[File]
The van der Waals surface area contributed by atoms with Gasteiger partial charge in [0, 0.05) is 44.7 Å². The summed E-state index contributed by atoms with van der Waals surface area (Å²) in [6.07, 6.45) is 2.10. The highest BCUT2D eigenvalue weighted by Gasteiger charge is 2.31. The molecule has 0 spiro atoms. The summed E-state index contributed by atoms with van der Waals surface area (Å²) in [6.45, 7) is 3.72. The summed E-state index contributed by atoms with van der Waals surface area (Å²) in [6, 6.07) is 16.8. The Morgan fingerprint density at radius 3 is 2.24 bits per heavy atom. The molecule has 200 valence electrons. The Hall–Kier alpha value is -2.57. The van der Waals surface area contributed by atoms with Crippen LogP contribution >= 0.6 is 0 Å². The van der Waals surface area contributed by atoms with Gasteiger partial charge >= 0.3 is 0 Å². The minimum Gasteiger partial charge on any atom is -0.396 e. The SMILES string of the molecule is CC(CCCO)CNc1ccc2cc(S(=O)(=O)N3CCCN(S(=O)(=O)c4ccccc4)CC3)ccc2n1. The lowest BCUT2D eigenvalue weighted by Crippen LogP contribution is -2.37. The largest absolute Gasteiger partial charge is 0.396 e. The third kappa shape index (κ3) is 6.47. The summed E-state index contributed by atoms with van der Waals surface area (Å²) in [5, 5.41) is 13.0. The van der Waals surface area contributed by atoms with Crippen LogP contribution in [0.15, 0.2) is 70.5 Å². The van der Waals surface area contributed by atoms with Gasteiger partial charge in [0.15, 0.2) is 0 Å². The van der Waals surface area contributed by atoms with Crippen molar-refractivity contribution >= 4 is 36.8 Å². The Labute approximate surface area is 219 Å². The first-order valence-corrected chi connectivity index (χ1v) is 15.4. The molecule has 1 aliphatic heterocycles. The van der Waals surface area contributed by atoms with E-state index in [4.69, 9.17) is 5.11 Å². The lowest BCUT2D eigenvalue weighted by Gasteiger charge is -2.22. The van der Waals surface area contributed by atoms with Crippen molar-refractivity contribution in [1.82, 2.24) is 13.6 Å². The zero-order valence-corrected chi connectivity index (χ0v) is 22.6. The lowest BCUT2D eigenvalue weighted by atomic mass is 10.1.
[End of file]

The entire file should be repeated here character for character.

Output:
The van der Waals surface area contributed by atoms with Gasteiger partial charge in [0, 0.05) is 44.7 Å². The summed E-state index contributed by atoms with van der Waals surface area (Å²) in [6.07, 6.45) is 2.10. The highest BCUT2D eigenvalue weighted by Gasteiger charge is 2.31. The molecule has 0 spiro atoms. The summed E-state index contributed by atoms with van der Waals surface area (Å²) in [6.45, 7) is 3.72. The summed E-state index contributed by atoms with van der Waals surface area (Å²) in [6, 6.07) is 16.8. The Morgan fingerprint density at radius 3 is 2.24 bits per heavy atom. The molecule has 200 valence electrons. The Hall–Kier alpha value is -2.57. The van der Waals surface area contributed by atoms with Crippen LogP contribution >= 0.6 is 0 Å². The van der Waals surface area contributed by atoms with Gasteiger partial charge >= 0.3 is 0 Å². The minimum Gasteiger partial charge on any atom is -0.396 e. The SMILES string of the molecule is CC(CCCO)CNc1ccc2cc(S(=O)(=O)N3CCCN(S(=O)(=O)c4ccccc4)CC3)ccc2n1. The lowest BCUT2D eigenvalue weighted by Crippen LogP contribution is -2.37. The largest absolute Gasteiger partial charge is 0.396 e. The third kappa shape index (κ3) is 6.47. The summed E-state index contributed by atoms with van der Waals surface area (Å²) in [5, 5.41) is 13.0. The van der Waals surface area contributed by atoms with Crippen LogP contribution in [0.15, 0.2) is 70.5 Å². The van der Waals surface area contributed by atoms with Gasteiger partial charge in [0.15, 0.2) is 0 Å². The van der Waals surface area contributed by atoms with Crippen molar-refractivity contribution >= 4 is 36.8 Å². The Labute approximate surface area is 219 Å². The first-order valence-corrected chi connectivity index (χ1v) is 15.4. The molecule has 1 aliphatic heterocycles. The van der Waals surface area contributed by atoms with E-state index in [4.69, 9.17) is 5.11 Å². The lowest BCUT2D eigenvalue weighted by Gasteiger charge is -2.22. The van der Waals surface area contributed by atoms with Crippen molar-refractivity contribution in [1.82, 2.24) is 13.6 Å². The zero-order valence-corrected chi connectivity index (χ0v) is 22.6. The lowest BCUT2D eigenvalue weighted by atomic mass is 10.1.